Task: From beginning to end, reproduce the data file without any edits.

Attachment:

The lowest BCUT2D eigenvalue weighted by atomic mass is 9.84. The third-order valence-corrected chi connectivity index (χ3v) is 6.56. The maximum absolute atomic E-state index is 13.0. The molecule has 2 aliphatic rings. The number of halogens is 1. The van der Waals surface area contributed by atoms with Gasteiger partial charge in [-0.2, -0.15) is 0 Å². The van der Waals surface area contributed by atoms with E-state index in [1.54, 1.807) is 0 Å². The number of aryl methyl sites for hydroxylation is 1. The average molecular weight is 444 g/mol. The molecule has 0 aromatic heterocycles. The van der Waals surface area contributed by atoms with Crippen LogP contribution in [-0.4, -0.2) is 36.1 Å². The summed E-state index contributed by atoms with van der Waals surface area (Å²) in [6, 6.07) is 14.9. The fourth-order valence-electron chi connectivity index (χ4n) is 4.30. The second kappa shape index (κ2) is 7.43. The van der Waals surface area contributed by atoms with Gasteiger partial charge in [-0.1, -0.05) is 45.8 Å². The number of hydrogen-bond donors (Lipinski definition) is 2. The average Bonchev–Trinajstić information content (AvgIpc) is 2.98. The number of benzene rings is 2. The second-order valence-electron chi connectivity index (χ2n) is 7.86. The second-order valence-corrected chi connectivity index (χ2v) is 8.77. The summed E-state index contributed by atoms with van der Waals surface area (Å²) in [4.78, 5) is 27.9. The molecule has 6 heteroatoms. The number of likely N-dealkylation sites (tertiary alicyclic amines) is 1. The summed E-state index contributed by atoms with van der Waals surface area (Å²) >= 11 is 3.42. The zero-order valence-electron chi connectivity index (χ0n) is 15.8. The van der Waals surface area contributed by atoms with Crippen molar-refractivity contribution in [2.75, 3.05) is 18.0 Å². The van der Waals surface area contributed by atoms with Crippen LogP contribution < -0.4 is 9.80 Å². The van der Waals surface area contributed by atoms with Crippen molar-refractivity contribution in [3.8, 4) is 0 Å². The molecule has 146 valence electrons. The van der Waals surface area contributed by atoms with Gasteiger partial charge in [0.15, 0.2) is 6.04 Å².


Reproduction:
The lowest BCUT2D eigenvalue weighted by atomic mass is 9.84. The third-order valence-corrected chi connectivity index (χ3v) is 6.56. The maximum absolute atomic E-state index is 13.0. The molecule has 2 aliphatic rings. The number of halogens is 1. The van der Waals surface area contributed by atoms with Gasteiger partial charge in [-0.2, -0.15) is 0 Å². The van der Waals surface area contributed by atoms with E-state index in [1.54, 1.807) is 0 Å². The number of aryl methyl sites for hydroxylation is 1. The average molecular weight is 444 g/mol. The molecule has 0 aromatic heterocycles. The van der Waals surface area contributed by atoms with Crippen LogP contribution in [-0.4, -0.2) is 36.1 Å². The summed E-state index contributed by atoms with van der Waals surface area (Å²) in [6, 6.07) is 14.9. The fourth-order valence-electron chi connectivity index (χ4n) is 4.30. The second kappa shape index (κ2) is 7.43. The van der Waals surface area contributed by atoms with Gasteiger partial charge in [-0.1, -0.05) is 45.8 Å². The number of hydrogen-bond donors (Lipinski definition) is 2. The average Bonchev–Trinajstić information content (AvgIpc) is 2.98. The number of benzene rings is 2. The second-order valence-electron chi connectivity index (χ2n) is 7.86. The second-order valence-corrected chi connectivity index (χ2v) is 8.77. The summed E-state index contributed by atoms with van der Waals surface area (Å²) in [4.78, 5) is 27.9. The molecule has 6 heteroatoms. The number of likely N-dealkylation sites (tertiary alicyclic amines) is 1. The summed E-state index contributed by atoms with van der Waals surface area (Å²) >= 11 is 3.42. The zero-order valence-electron chi connectivity index (χ0n) is 15.8. The van der Waals surface area contributed by atoms with Crippen molar-refractivity contribution in [2.75, 3.05) is 18.0 Å². The van der Waals surface area contributed by atoms with Crippen LogP contribution < -0.4 is 9.80 Å². The van der Waals surface area contributed by atoms with Crippen molar-refractivity contribution in [3.8, 4) is 0 Å². The molecule has 146 valence electrons. The van der Waals surface area contributed by atoms with Gasteiger partial charge in [0.15, 0.2) is 6.04 Å².